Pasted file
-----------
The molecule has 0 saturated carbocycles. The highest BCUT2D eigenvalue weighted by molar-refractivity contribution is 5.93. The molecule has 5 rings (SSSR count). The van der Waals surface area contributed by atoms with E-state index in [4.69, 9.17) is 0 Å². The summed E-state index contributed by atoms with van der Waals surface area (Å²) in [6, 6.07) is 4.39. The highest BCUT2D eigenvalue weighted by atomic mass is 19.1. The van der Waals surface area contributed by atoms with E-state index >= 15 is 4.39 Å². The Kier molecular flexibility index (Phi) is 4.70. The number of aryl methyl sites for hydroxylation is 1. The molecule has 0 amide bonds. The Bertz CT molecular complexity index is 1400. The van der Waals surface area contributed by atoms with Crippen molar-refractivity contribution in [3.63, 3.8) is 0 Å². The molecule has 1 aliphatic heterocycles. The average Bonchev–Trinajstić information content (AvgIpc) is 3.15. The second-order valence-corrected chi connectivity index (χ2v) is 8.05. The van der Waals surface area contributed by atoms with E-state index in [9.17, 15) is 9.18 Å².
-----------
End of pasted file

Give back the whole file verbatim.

The molecule has 0 saturated carbocycles. The highest BCUT2D eigenvalue weighted by molar-refractivity contribution is 5.93. The molecule has 5 rings (SSSR count). The van der Waals surface area contributed by atoms with E-state index in [4.69, 9.17) is 0 Å². The summed E-state index contributed by atoms with van der Waals surface area (Å²) in [6, 6.07) is 4.39. The highest BCUT2D eigenvalue weighted by atomic mass is 19.1. The van der Waals surface area contributed by atoms with E-state index >= 15 is 4.39 Å². The Kier molecular flexibility index (Phi) is 4.70. The number of aryl methyl sites for hydroxylation is 1. The molecule has 0 amide bonds. The Bertz CT molecular complexity index is 1400. The van der Waals surface area contributed by atoms with Crippen molar-refractivity contribution in [3.63, 3.8) is 0 Å². The molecule has 1 aliphatic heterocycles. The average Bonchev–Trinajstić information content (AvgIpc) is 3.15. The second-order valence-corrected chi connectivity index (χ2v) is 8.05. The van der Waals surface area contributed by atoms with E-state index in [9.17, 15) is 9.18 Å².